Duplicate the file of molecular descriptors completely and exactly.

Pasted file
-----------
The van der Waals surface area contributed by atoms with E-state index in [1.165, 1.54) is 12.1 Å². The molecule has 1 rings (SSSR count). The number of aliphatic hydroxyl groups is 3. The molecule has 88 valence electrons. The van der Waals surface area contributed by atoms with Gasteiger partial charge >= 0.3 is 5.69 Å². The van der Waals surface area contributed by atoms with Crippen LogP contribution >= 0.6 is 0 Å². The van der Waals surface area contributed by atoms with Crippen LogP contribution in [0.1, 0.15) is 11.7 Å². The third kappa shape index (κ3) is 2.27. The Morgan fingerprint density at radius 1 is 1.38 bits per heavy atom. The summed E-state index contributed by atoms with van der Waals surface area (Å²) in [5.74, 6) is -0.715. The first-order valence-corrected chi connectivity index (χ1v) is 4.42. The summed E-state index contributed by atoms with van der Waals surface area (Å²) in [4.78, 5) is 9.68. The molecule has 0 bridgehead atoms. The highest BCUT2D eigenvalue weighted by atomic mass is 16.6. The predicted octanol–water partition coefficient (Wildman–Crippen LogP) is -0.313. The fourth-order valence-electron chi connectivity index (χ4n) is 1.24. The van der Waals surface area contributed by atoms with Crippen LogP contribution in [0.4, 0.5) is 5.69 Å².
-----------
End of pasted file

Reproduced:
The van der Waals surface area contributed by atoms with E-state index in [1.165, 1.54) is 12.1 Å². The molecule has 1 rings (SSSR count). The number of aliphatic hydroxyl groups is 3. The molecule has 88 valence electrons. The van der Waals surface area contributed by atoms with Gasteiger partial charge >= 0.3 is 5.69 Å². The van der Waals surface area contributed by atoms with Crippen LogP contribution >= 0.6 is 0 Å². The van der Waals surface area contributed by atoms with Crippen LogP contribution in [0.1, 0.15) is 11.7 Å². The third kappa shape index (κ3) is 2.27. The Morgan fingerprint density at radius 1 is 1.38 bits per heavy atom. The summed E-state index contributed by atoms with van der Waals surface area (Å²) in [5.74, 6) is -0.715. The first-order valence-corrected chi connectivity index (χ1v) is 4.42. The summed E-state index contributed by atoms with van der Waals surface area (Å²) in [4.78, 5) is 9.68. The molecule has 0 bridgehead atoms. The highest BCUT2D eigenvalue weighted by atomic mass is 16.6. The predicted octanol–water partition coefficient (Wildman–Crippen LogP) is -0.313. The fourth-order valence-electron chi connectivity index (χ4n) is 1.24. The van der Waals surface area contributed by atoms with Crippen LogP contribution in [0.4, 0.5) is 5.69 Å².